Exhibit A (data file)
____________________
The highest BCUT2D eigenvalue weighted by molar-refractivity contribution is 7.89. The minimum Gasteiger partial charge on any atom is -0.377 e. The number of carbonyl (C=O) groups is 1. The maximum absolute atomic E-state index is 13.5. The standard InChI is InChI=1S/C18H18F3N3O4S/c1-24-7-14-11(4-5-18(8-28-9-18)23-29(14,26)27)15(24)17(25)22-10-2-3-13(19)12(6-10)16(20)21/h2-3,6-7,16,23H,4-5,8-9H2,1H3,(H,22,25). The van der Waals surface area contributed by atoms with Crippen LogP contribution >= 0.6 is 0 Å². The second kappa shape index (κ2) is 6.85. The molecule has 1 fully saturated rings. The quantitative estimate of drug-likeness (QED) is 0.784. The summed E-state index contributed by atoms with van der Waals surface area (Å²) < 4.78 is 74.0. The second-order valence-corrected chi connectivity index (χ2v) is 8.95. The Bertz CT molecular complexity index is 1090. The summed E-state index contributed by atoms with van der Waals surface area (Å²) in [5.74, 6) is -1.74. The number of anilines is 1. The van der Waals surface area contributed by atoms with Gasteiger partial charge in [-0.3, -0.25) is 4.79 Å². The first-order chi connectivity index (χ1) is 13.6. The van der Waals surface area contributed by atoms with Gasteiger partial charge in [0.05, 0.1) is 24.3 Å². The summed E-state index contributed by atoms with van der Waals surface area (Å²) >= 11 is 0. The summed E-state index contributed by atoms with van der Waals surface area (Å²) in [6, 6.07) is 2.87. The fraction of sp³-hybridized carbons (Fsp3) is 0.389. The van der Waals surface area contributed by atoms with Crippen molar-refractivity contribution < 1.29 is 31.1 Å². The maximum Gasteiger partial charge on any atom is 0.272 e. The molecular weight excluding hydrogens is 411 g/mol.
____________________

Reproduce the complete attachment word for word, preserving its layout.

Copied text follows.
The highest BCUT2D eigenvalue weighted by molar-refractivity contribution is 7.89. The minimum Gasteiger partial charge on any atom is -0.377 e. The number of carbonyl (C=O) groups is 1. The maximum absolute atomic E-state index is 13.5. The standard InChI is InChI=1S/C18H18F3N3O4S/c1-24-7-14-11(4-5-18(8-28-9-18)23-29(14,26)27)15(24)17(25)22-10-2-3-13(19)12(6-10)16(20)21/h2-3,6-7,16,23H,4-5,8-9H2,1H3,(H,22,25). The van der Waals surface area contributed by atoms with Crippen LogP contribution >= 0.6 is 0 Å². The second kappa shape index (κ2) is 6.85. The molecule has 1 fully saturated rings. The quantitative estimate of drug-likeness (QED) is 0.784. The summed E-state index contributed by atoms with van der Waals surface area (Å²) < 4.78 is 74.0. The second-order valence-corrected chi connectivity index (χ2v) is 8.95. The Bertz CT molecular complexity index is 1090. The summed E-state index contributed by atoms with van der Waals surface area (Å²) in [5.74, 6) is -1.74. The number of anilines is 1. The van der Waals surface area contributed by atoms with Gasteiger partial charge in [-0.3, -0.25) is 4.79 Å². The first-order chi connectivity index (χ1) is 13.6. The van der Waals surface area contributed by atoms with Gasteiger partial charge in [0.05, 0.1) is 24.3 Å². The summed E-state index contributed by atoms with van der Waals surface area (Å²) >= 11 is 0. The summed E-state index contributed by atoms with van der Waals surface area (Å²) in [6, 6.07) is 2.87. The fraction of sp³-hybridized carbons (Fsp3) is 0.389. The van der Waals surface area contributed by atoms with Crippen molar-refractivity contribution < 1.29 is 31.1 Å². The maximum Gasteiger partial charge on any atom is 0.272 e. The molecular weight excluding hydrogens is 411 g/mol.